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Subject: Re: [xliff] XLIFF 1.0 issues

Hi All,

My comments follow Mark's, between <jr>...</jr> tags. 

>>> Mark Levins <mark_levins@ie.ibm.com> 4/5/02 5:59:53 AM >>>

1. <note> as a child of <count>
Currently the <count> element is very ambiguous, a note as a child
could be used to indicate what was being counted, what was considered a

word etc.

<jr>The <count-group> and <count> elements can be very problematic. A
<note> element within the <count> element may help in the customized
support required by these elements but that is a human readable approach
and probably would need to be defined even more to be truly useful. A
stronger definition of the count element may do more for us. 
<count> has the 'unit' attribute which has recommended values of word,
page, trans-unit, bin-unit, and item. The latter three are defined
according to elements within the spec but the former two must be defined
by the tool creating the count. I suggest that we include the tool as an
attribute to the count-group. This would be the same attribute used in
<file>, <phase>, and <alt-trans>. Further refinement of the 'unit'
attribute may alo be necessary.</jr>

2. The <count-group>, <prop-group> and <context-group> elements can be

used within a <group> without any other relevant child elements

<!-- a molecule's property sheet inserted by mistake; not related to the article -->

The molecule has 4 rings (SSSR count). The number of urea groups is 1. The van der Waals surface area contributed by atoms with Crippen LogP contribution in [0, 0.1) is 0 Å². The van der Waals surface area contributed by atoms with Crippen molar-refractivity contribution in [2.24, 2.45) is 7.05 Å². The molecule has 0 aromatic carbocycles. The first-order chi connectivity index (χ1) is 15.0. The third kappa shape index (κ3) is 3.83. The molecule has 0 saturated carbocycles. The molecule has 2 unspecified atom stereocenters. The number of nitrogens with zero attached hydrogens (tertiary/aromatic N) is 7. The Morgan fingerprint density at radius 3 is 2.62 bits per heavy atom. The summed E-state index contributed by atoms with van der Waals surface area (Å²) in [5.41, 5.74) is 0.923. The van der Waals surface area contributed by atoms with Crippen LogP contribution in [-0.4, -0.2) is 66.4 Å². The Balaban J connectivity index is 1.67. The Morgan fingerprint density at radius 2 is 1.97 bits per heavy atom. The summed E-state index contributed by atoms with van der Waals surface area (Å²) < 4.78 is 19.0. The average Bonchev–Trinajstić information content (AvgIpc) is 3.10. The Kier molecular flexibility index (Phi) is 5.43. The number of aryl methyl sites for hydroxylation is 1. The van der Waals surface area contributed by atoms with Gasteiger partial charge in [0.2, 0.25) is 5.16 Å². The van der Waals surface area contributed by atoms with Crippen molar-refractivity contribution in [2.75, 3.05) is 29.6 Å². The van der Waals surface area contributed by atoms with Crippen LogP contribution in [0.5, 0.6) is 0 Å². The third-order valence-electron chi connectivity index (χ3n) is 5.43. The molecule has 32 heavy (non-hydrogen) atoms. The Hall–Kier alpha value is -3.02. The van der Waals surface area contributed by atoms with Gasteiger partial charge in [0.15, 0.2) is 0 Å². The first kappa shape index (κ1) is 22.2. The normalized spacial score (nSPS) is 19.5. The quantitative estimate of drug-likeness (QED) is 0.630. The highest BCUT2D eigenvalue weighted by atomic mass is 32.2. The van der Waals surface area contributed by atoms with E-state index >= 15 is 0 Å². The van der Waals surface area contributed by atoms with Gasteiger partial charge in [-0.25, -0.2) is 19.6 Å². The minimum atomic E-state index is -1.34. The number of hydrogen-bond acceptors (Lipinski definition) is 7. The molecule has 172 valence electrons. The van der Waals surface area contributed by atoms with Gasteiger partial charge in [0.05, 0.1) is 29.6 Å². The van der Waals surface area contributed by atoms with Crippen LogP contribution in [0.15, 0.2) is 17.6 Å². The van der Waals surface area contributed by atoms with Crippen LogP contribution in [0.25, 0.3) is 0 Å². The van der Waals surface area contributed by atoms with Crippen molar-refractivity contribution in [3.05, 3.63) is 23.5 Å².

The 1.0 specification allows that a <group> element can contain (for 
example) a <count-group> without containing anything to count. I think
<group> element should be changed to contain at least one of <group>, 
<trans-unit> or <bin-unit>.

<jr>Shouldn't this requirement be placed on the <body> also?</jr>

3. Binary elements & <internal-file>
This is kind of a big one. At the moment the specification does not
the form of the content of the <internal-file> element (although there
an optional 'form' attribute). The problem is see with this is that the

specification allows users place binary data directly as content - this

binary content may contain the reserved XML characters < > etc which
cause parsers to choke.
The CDATA section approach is also not good enough to provide a
My suggestion is that the content of the <internal-file> be restricted
Base64 or at least stated so.
Also, the description in the spec for the <internal-file> element reads

"The <internal-file> element will contain the data for the skeleton
which is technically wrong, it may also contain data for an
or <bin-target> element.

<jr>How does CDATA fail this purpose? I wouldn't want to restrict this
to just Base64; thus, requiring a conversion for both the producer and
any subsequent processor that may be able to handle the original format
without a problem. Additionally, wouldn't we need an attribute such as
'original-format' if we forced your conversion?</jr>

4. mime-type attribute of <bin-source>
How come this attribute is omitted from the <bin-source> element? Note

that it is an attribute of <bin-target>

<jr>We generally put attributes for <source> and <bin-source> in the
parent, <trans-unt> and <bin-unit>, respectively. The 'mime-type'
attribute of the target allows a different mime-type for the target in
cases where it differs from that specified from the <bin-unit>'s.
Otherwise, the mime-type of the target is unnecessary.</jr>


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